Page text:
Book Review: Landscapes of the Metropolis of Death by Otto Dov Kulka

Haunting reminiscence of inhumanity

Dreamlike and poetic, yet no less lucid for that, Otto Dov Kulka’s personal reflections of his time in Auschwitz is a compelling testament that is both haunting – and haunted, writes Mark Cantrell 

First published on Cheshire Today

BEAUTY in the midst of Auschwitz must seem a strange concept, but that is one of the many apparent paradoxes one might perceive in Otto Dov Kulka’s personal testament to the Holocaust.

Certainly, as Kulka himself relays in ‘Landscapes of the Metropolis of Death’, the author is himself struck by the strangeness of the observation, yet as his own words testify “the blue of the sky in this land is many times stronger than any blue one can see anywhere else”. This was in Auschwitz; surrounded by so much senseless death, constrained by the bleak landscape of the camp, the colour blue takes on a whole new intensity.

The strangeness is compounded by the strangest phenomenon of all, the family camp, so-called, where the boy Kulka found himself living amidst a strange discontinuity of normal family and cultural life, yet immersed at the very same time in the continuation of cultural and social living. In stark contrast to the by-now-familiar images of Auschwitz, here there were no striped uniforms, no shaven heads; there were choirs, and schools maintained, intellectual activity, a semblance of life. Again, paradoxical, contradictory, the way the inmates of the camp continued to cling to the norms and practices, one might say the very fabric of civilised society – indeed that they were allowed to – amidst the wastelands of death that lay all around them.

But what was the family camp? A cruelty within a cruelty; a charade to mask the horrific truth of the existence of murder on an industrial scale, all established to deceive officials from the International Red Cross. Once it had served its purpose, the camp was “liquidated”; the euphemism for the gas chambers and crematoria that gulped down the inmates in ghoulish swallows to belch from grim chimneys the ash of their remains.

The image of those chimneys stands stark in the mind of a young boy who witnessed their voracious appetite for human flesh, even as he shied away from the maddening totality of their reality; just as they become essential sites of visitation for the adult Kulka, finally confronting these macabre obelisks as they lay in ruins, but no less potent for all that.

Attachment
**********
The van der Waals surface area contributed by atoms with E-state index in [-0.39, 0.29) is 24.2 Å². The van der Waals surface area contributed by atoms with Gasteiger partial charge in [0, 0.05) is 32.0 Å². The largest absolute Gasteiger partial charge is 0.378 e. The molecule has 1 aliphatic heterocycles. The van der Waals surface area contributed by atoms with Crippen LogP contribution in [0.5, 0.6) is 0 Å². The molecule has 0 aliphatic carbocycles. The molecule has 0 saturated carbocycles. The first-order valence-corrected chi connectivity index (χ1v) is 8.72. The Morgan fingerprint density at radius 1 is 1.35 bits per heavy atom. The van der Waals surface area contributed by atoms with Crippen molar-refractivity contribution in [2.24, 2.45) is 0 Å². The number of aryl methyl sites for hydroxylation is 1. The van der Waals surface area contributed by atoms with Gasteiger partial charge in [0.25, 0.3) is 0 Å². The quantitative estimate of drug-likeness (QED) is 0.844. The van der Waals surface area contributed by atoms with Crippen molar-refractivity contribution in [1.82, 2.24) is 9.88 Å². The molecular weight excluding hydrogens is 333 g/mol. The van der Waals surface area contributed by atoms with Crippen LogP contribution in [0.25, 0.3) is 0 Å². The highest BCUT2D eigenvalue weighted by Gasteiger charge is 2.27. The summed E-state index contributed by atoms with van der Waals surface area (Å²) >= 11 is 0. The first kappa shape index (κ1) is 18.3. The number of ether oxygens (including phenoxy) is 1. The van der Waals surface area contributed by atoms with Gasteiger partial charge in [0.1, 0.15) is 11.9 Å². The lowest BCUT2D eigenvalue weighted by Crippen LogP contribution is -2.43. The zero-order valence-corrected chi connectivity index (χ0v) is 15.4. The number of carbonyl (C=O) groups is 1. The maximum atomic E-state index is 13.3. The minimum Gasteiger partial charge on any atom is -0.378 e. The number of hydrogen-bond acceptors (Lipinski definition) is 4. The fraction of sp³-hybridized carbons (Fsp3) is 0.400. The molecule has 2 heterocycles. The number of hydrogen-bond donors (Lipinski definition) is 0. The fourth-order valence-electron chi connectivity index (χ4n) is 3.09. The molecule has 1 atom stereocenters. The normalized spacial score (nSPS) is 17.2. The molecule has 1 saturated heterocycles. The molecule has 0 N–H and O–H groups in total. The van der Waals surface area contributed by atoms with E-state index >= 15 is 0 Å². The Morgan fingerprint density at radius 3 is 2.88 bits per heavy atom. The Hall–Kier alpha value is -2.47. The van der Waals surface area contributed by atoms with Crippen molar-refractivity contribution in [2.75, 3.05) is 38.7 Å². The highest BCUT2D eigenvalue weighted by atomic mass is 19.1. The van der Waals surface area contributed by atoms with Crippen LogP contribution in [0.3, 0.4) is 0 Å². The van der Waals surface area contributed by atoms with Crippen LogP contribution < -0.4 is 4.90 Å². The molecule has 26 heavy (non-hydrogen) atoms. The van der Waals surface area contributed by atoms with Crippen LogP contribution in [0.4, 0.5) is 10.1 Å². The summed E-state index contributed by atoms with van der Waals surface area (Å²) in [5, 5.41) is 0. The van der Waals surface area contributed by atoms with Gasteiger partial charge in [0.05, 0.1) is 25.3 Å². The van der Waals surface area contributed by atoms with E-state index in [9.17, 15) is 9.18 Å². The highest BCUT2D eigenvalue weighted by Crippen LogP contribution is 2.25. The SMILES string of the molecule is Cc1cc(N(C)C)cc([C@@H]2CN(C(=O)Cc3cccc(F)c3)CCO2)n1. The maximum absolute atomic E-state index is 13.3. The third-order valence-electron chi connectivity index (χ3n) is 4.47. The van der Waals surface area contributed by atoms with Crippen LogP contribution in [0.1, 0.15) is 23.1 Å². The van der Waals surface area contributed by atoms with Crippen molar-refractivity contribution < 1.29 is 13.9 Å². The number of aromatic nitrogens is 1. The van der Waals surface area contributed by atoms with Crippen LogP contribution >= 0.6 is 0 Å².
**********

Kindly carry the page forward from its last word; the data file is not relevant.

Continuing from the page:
Kulka was born in Czechoslovakia in 1933. As a child he was first sent to Theresienstadt ghetto with his mother, and from there to Auschwitz – the Metropolis of Death – where he survived the lie of the family camp. He went on to become a respected historian, and dedicated much of his academic life to studying and researching Nazism and the Holocaust.

Today, Kulka is Rosenbloom Professor Emeritus in Jewish History at the Hebrew University in Jerusalem, and in publishing ‘Landscapes of the Metropolis of Death’ he has ‘broken ranks’ from the lifelong discipline he has maintained in the course of his historical research; the man has built his reputation on the strictest adherence to cold objectivity in his subject matter. Now, he breaks a silence to provide an insight into his own personal history.

The whys and wherefore of this are best explained by Kulka himself in his introduction to the book: “[F]ew are aware of the existence within me of a dimension of silence, of a choice I made to sever the biographical from the historical past. And fewer still will know that for a decade (between 1991 and 2001) I made tape-recordings which allowed me to describe the images that well up in my memory and explore the remembrance of what in my private mythology is called ‘The Metropolis of Death’ ... These recordings were neither historical testimony nor autobiographical memoir, but the reflections of a person then in his late fifties and sixties, turning over in his mind those fragments of memory and imagination that have remained from the world of the wondering child of ten to eleven that I had once been.”

Don’t be fooled, then, into taking the book as a straightforward autobiographical account. It isn’t. Yes, there is personal history, drawn from his diaries, the recordings he mentions, his own recollections; the essence of the book is a reflection on memory, on imagination, how the sights and sounds of Auschwitz impact the mindscape of a growing boy, and the man that boy in time became.